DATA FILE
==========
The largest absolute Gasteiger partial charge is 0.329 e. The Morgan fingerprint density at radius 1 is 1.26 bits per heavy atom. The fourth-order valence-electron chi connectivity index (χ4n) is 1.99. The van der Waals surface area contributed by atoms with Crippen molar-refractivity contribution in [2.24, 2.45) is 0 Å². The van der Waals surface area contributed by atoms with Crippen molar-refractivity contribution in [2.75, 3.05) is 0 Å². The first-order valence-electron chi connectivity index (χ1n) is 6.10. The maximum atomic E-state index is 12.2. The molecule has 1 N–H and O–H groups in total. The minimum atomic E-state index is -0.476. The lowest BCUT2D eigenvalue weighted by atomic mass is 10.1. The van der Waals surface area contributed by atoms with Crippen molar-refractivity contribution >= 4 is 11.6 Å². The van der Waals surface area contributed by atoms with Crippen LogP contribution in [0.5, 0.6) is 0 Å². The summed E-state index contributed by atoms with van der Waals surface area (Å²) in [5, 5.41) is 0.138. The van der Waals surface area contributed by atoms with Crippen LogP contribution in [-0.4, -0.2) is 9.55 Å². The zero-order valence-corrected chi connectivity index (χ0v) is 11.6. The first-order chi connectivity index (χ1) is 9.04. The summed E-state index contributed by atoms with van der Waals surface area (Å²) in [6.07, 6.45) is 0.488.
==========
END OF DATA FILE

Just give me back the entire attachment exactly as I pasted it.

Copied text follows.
The largest absolute Gasteiger partial charge is 0.329 e. The Morgan fingerprint density at radius 1 is 1.26 bits per heavy atom. The fourth-order valence-electron chi connectivity index (χ4n) is 1.99. The van der Waals surface area contributed by atoms with Crippen molar-refractivity contribution in [2.24, 2.45) is 0 Å². The van der Waals surface area contributed by atoms with Crippen molar-refractivity contribution in [2.75, 3.05) is 0 Å². The first-order valence-electron chi connectivity index (χ1n) is 6.10. The maximum atomic E-state index is 12.2. The molecule has 1 N–H and O–H groups in total. The minimum atomic E-state index is -0.476. The lowest BCUT2D eigenvalue weighted by atomic mass is 10.1. The van der Waals surface area contributed by atoms with Crippen molar-refractivity contribution >= 4 is 11.6 Å². The van der Waals surface area contributed by atoms with Crippen LogP contribution in [0.5, 0.6) is 0 Å². The summed E-state index contributed by atoms with van der Waals surface area (Å²) in [5, 5.41) is 0.138. The van der Waals surface area contributed by atoms with Crippen LogP contribution in [-0.4, -0.2) is 9.55 Å². The zero-order valence-corrected chi connectivity index (χ0v) is 11.6. The first-order chi connectivity index (χ1) is 9.04. The summed E-state index contributed by atoms with van der Waals surface area (Å²) in [6.07, 6.45) is 0.488.